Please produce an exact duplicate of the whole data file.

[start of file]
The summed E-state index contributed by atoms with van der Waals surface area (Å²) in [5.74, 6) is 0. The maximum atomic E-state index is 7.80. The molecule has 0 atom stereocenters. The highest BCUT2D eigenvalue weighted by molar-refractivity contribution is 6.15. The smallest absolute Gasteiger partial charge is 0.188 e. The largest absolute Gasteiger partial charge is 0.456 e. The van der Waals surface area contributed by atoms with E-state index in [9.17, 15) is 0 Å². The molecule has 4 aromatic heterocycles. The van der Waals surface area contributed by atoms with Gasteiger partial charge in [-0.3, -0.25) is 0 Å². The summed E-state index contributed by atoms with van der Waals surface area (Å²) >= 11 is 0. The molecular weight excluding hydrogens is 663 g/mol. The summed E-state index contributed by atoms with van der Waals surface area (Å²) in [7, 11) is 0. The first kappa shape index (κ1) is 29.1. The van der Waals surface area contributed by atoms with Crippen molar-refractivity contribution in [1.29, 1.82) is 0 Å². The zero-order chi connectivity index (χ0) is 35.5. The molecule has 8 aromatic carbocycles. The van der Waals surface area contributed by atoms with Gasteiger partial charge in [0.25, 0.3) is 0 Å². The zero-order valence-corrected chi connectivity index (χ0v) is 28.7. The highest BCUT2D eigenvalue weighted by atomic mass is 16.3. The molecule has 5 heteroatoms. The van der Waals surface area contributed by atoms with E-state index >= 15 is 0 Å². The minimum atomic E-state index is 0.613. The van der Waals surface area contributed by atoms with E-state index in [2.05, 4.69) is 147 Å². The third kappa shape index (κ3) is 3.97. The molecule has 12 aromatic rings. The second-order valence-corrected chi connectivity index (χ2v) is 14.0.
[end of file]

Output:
The summed E-state index contributed by atoms with van der Waals surface area (Å²) in [5.74, 6) is 0. The maximum atomic E-state index is 7.80. The molecule has 0 atom stereocenters. The highest BCUT2D eigenvalue weighted by molar-refractivity contribution is 6.15. The smallest absolute Gasteiger partial charge is 0.188 e. The largest absolute Gasteiger partial charge is 0.456 e. The van der Waals surface area contributed by atoms with E-state index in [9.17, 15) is 0 Å². The molecule has 4 aromatic heterocycles. The van der Waals surface area contributed by atoms with Gasteiger partial charge in [-0.3, -0.25) is 0 Å². The summed E-state index contributed by atoms with van der Waals surface area (Å²) >= 11 is 0. The molecular weight excluding hydrogens is 663 g/mol. The summed E-state index contributed by atoms with van der Waals surface area (Å²) in [7, 11) is 0. The first kappa shape index (κ1) is 29.1. The van der Waals surface area contributed by atoms with Crippen molar-refractivity contribution in [1.29, 1.82) is 0 Å². The zero-order chi connectivity index (χ0) is 35.5. The molecule has 8 aromatic carbocycles. The van der Waals surface area contributed by atoms with Gasteiger partial charge in [0.25, 0.3) is 0 Å². The zero-order valence-corrected chi connectivity index (χ0v) is 28.7. The highest BCUT2D eigenvalue weighted by atomic mass is 16.3. The molecule has 5 heteroatoms. The van der Waals surface area contributed by atoms with E-state index >= 15 is 0 Å². The minimum atomic E-state index is 0.613. The van der Waals surface area contributed by atoms with E-state index in [2.05, 4.69) is 147 Å². The third kappa shape index (κ3) is 3.97. The molecule has 12 aromatic rings. The second-order valence-corrected chi connectivity index (χ2v) is 14.0.